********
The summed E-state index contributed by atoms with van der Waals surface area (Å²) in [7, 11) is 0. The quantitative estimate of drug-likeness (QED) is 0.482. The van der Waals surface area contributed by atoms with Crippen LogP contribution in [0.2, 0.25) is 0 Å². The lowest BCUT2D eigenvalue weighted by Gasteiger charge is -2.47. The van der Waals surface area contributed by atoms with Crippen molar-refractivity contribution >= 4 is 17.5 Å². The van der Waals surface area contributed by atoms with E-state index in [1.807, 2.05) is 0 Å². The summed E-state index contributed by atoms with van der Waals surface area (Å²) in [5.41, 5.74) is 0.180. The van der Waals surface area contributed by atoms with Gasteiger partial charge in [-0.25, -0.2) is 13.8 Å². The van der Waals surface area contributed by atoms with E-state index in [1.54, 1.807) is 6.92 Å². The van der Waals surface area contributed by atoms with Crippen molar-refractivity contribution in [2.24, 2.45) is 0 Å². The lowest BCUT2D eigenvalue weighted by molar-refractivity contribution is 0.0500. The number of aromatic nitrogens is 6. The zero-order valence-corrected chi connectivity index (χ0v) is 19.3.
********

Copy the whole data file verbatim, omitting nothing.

The summed E-state index contributed by atoms with van der Waals surface area (Å²) in [7, 11) is 0. The quantitative estimate of drug-likeness (QED) is 0.482. The van der Waals surface area contributed by atoms with Crippen LogP contribution in [0.2, 0.25) is 0 Å². The lowest BCUT2D eigenvalue weighted by Gasteiger charge is -2.47. The van der Waals surface area contributed by atoms with Crippen molar-refractivity contribution >= 4 is 17.5 Å². The van der Waals surface area contributed by atoms with E-state index in [1.807, 2.05) is 0 Å². The summed E-state index contributed by atoms with van der Waals surface area (Å²) in [5.41, 5.74) is 0.180. The van der Waals surface area contributed by atoms with Gasteiger partial charge in [-0.25, -0.2) is 13.8 Å². The van der Waals surface area contributed by atoms with E-state index in [1.54, 1.807) is 6.92 Å². The van der Waals surface area contributed by atoms with Crippen molar-refractivity contribution in [2.24, 2.45) is 0 Å². The lowest BCUT2D eigenvalue weighted by molar-refractivity contribution is 0.0500. The number of aromatic nitrogens is 6. The zero-order valence-corrected chi connectivity index (χ0v) is 19.3.